Purpose To evaluate and compare the effect of argon plasma coagulation (APC) and topical formalin for intractable rectal bleeding and anorectal dysfunction associated with chronic radiation proctitis. Methods and Materials Thirty men (median age, 72 years; range, 49-87 years) with intractable rectal bleeding (defined as ≥1× per week and/or requiring blood transfusions) after radiation therapy for prostate carcinoma were randomized to treatment with APC (n=17) or topical formalin (n=13). Each patient underwent evaluations of (1) anorectal symptoms (validated questionnaires, including modified Late Effects in Normal Tissues-Subjective, Objective, Management, and Analytic and visual analogue scales for rectal bleeding); (2) anorectal motor and sensory function (manometry and graded rectal balloon distension); and (3) anal sphincteric morphology (endoanal ultrasound) before and after the treatment endpoint (defined as reduction in rectal bleeding to 1× per month or better, reduction in visual analogue scales to ≤25 mm, and no longer needing blood transfusions). Results The treatment endpoint was achieved in 94% of the APC group and 100% of the topical formalin group after a median (range) of 2 (1-5) sessions of either treatment. After a follow-up duration of 111 (29-170) months, only 1 patient in each group needed further treatment. Reductions in rectal compliance and volumes of sensory perception occurred after APC, but no effect on anorectal symptoms other than rectal bleeding was observed. There were no differences between APC and topical formalin for anorectal symptoms and function, nor for anal sphincteric morphology. Conclusions Argon plasma coagulation and topical formalin had comparable efficacy in the durable control of rectal bleeding associated with chronic radiation proctitis but had no beneficial effect on anorectal dysfunction.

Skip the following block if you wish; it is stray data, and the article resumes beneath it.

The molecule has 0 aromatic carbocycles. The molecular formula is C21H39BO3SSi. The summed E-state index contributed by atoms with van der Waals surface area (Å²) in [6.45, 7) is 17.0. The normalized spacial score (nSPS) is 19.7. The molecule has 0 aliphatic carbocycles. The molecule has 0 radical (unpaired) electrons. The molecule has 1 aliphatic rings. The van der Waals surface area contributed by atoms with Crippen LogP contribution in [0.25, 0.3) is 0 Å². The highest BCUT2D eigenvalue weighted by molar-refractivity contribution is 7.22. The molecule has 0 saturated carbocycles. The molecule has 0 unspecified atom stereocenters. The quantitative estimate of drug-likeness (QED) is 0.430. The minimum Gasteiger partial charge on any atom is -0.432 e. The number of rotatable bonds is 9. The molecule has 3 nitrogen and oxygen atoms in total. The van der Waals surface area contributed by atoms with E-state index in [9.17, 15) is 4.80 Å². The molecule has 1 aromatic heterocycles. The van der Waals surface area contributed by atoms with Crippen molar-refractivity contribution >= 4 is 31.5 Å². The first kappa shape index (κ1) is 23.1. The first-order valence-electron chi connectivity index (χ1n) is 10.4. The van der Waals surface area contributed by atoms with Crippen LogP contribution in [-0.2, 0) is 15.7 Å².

|Number of pages||6|
|Journal||International Journal of Radiation Oncology Biology Physics|
|Publication status||Published or Issued - 1 Dec 2013|
ASJC Scopus subject areas
- Radiology Nuclear Medicine and imaging
- Cancer Research